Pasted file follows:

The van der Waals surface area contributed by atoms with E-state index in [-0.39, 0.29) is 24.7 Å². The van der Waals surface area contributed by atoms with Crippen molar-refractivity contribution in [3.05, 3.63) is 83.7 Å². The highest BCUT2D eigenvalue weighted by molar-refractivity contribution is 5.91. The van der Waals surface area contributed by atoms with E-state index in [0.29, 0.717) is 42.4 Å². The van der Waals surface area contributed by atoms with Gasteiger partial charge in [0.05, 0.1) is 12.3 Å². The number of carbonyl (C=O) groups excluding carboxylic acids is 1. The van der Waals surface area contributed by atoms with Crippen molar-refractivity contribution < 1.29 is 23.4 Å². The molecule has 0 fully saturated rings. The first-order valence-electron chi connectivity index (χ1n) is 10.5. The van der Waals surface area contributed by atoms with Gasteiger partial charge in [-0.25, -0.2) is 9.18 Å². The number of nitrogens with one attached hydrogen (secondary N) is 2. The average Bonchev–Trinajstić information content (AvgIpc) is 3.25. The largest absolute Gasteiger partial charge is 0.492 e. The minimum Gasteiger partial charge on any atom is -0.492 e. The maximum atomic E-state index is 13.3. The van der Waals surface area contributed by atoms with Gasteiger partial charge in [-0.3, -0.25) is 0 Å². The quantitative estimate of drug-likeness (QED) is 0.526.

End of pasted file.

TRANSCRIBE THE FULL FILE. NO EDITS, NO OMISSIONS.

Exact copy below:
The van der Waals surface area contributed by atoms with E-state index in [-0.39, 0.29) is 24.7 Å². The van der Waals surface area contributed by atoms with Crippen molar-refractivity contribution in [3.05, 3.63) is 83.7 Å². The highest BCUT2D eigenvalue weighted by molar-refractivity contribution is 5.91. The van der Waals surface area contributed by atoms with E-state index in [0.29, 0.717) is 42.4 Å². The van der Waals surface area contributed by atoms with Gasteiger partial charge in [0.05, 0.1) is 12.3 Å². The number of carbonyl (C=O) groups excluding carboxylic acids is 1. The van der Waals surface area contributed by atoms with Crippen molar-refractivity contribution < 1.29 is 23.4 Å². The molecule has 0 fully saturated rings. The first-order valence-electron chi connectivity index (χ1n) is 10.5. The van der Waals surface area contributed by atoms with Gasteiger partial charge in [-0.25, -0.2) is 9.18 Å². The number of nitrogens with one attached hydrogen (secondary N) is 2. The average Bonchev–Trinajstić information content (AvgIpc) is 3.25. The largest absolute Gasteiger partial charge is 0.492 e. The minimum Gasteiger partial charge on any atom is -0.492 e. The maximum atomic E-state index is 13.3. The van der Waals surface area contributed by atoms with Gasteiger partial charge in [-0.3, -0.25) is 0 Å². The quantitative estimate of drug-likeness (QED) is 0.526.